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Effective Treatment for OCD

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Exposure with Response Prevention (ERP)

Exposure with Response Prevention (ERP) is grounded in the Behavioral Therapy theories of fear and avoidance. Behavioral Therapy views psychological disorders as learned or conditioned behaviors that can be unlearned and changed through behavioral modification. ERP’s roots go back to the 1950s when exposures were generally applied to treating phobias and other anxiety-related symptoms. ERP is considered a type of CBT as it aims to modify behavior, and in doing so the individual has a change in their thinking (cognitions) about the feared stimulus. Due to its conception as a behavioral approach, ERP targets behaviors in treatment.

After showing effectiveness in treating phobias, ERP was applied to treating OCD, as people suffering from OCD experience anxiety responses to their obsessions and engage in compulsions. The idea is that if someone does anything to reduce their anxiety (compulsions) or avoids scary situations, thoughts, or feelings, they could be reinforcing their fears and making OCD’s narrative stronger and more scary. ERP aims to teach individuals that they can handle the scary responses, do nothing about them, and learn that they can be OK. This helps the person learn that they are safe, even if OCD says they might not be.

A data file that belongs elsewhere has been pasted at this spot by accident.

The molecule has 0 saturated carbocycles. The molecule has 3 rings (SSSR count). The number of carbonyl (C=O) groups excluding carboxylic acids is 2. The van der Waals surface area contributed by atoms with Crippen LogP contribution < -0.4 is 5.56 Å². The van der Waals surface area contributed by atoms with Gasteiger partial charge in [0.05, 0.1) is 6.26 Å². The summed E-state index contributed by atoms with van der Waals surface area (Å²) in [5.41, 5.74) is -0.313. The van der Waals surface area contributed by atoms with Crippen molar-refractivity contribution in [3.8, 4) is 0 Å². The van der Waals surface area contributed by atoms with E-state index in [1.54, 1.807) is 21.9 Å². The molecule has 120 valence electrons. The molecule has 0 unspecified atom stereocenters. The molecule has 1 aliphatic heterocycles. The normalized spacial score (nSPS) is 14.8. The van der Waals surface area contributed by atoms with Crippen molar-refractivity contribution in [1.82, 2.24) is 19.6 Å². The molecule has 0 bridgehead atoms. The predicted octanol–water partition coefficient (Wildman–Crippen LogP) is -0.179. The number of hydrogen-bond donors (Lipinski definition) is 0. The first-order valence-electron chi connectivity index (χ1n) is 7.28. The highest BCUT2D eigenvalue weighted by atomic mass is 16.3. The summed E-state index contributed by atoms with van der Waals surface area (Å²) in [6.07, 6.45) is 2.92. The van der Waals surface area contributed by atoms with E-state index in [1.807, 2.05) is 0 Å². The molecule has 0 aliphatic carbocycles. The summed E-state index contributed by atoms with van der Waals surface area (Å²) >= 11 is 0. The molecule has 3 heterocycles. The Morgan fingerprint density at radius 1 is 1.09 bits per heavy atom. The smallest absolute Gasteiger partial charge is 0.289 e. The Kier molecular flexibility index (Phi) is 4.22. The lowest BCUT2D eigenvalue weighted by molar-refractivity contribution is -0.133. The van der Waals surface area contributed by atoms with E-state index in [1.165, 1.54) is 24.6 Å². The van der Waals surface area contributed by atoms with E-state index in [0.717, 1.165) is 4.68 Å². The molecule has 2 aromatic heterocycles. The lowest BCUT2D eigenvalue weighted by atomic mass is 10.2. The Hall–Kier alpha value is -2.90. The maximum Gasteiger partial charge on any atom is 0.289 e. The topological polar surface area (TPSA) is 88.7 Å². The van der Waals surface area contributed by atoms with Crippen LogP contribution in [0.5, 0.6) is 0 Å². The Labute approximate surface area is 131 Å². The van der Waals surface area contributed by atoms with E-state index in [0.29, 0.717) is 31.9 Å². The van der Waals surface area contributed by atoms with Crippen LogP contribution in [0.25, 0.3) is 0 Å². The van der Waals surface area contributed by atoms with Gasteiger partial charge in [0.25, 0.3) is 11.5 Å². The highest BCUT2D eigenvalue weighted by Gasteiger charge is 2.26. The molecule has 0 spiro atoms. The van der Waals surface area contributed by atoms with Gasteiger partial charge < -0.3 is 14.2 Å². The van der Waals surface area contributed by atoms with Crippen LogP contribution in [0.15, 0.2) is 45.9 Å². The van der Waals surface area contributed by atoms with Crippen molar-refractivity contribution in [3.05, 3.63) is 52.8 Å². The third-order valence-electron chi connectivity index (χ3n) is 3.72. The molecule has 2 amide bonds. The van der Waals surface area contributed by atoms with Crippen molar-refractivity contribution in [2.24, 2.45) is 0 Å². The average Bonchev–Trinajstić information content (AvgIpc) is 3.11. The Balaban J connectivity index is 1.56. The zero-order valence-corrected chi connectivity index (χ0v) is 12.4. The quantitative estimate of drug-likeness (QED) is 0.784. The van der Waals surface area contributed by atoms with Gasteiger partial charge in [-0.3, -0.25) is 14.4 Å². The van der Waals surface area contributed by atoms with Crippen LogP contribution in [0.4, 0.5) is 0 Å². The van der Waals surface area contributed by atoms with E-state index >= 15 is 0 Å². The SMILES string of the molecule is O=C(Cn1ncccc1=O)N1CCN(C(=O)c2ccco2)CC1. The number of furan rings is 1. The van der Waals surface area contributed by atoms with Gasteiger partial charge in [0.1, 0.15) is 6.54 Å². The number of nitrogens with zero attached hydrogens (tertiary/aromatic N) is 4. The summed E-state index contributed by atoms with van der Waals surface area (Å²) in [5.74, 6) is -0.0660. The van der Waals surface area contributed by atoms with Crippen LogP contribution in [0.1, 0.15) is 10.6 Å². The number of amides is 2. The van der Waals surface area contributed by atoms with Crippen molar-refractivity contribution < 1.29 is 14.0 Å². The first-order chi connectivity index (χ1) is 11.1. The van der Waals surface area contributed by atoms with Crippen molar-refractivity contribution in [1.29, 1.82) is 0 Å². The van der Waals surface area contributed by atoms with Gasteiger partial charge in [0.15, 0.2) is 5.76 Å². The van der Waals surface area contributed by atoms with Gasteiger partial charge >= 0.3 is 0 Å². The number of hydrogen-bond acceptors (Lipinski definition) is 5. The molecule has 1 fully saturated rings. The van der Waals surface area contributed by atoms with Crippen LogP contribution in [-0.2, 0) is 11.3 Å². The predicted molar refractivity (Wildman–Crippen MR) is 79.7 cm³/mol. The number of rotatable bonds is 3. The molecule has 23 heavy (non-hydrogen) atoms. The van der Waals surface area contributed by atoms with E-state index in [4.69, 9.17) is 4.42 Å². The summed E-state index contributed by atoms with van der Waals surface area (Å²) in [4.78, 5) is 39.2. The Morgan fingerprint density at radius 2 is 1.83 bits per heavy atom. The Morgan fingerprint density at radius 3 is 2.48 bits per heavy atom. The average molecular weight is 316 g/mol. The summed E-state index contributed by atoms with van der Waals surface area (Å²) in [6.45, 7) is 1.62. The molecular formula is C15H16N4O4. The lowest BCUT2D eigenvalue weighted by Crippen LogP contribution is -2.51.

Inference-based Cognitive Behavioral Therapy (I-CBT)

Inference-Based Cognitive-Behavioral Therapy (I-CBT) is grounded in the Inference Based Approach (IBA) to OCD, which emphasizes the role of reasoning in the development and maintenance of OCD. Unlike “traditional” CBT, which states that obsessions are the product of maladaptive interpretations of intrusions, IBA argues that obsessions are part of unique doubting narratives and characteristic of confusion between reality and imagination or possibility. Building on the IBA foundation, I-CBT sees the start of OCD as an obsessional doubt that has occurred due to inferential confusion. I-CBT is thus unique among OCD treatments in that it not only conceptualizes OCD differently, but it does not require exposure to feared stimuli.

I-CBT aims to help clients resolve their inferential confusion by targeting the reasoning process and therefore resolving the obsessional doubt. By strengthening trust in reality, it empowers the client to move beyond fear and achieve change. I-CBT has the ability to get remarkably close to the source problem in OCD. If treatment is successful, the client no longer experiences the obsessional doubt or OCD triggers, and will have no need to avoid or do compulsions.

There are more than 40 published empirical studies on I-CBT, including two randomized controlled trials. These studies have shown that I-CBT is an effective treatment for OCD. Additionally, I-CBT has been shown effective at treating OCD for people who have not had success with other treatments, such as ERP.

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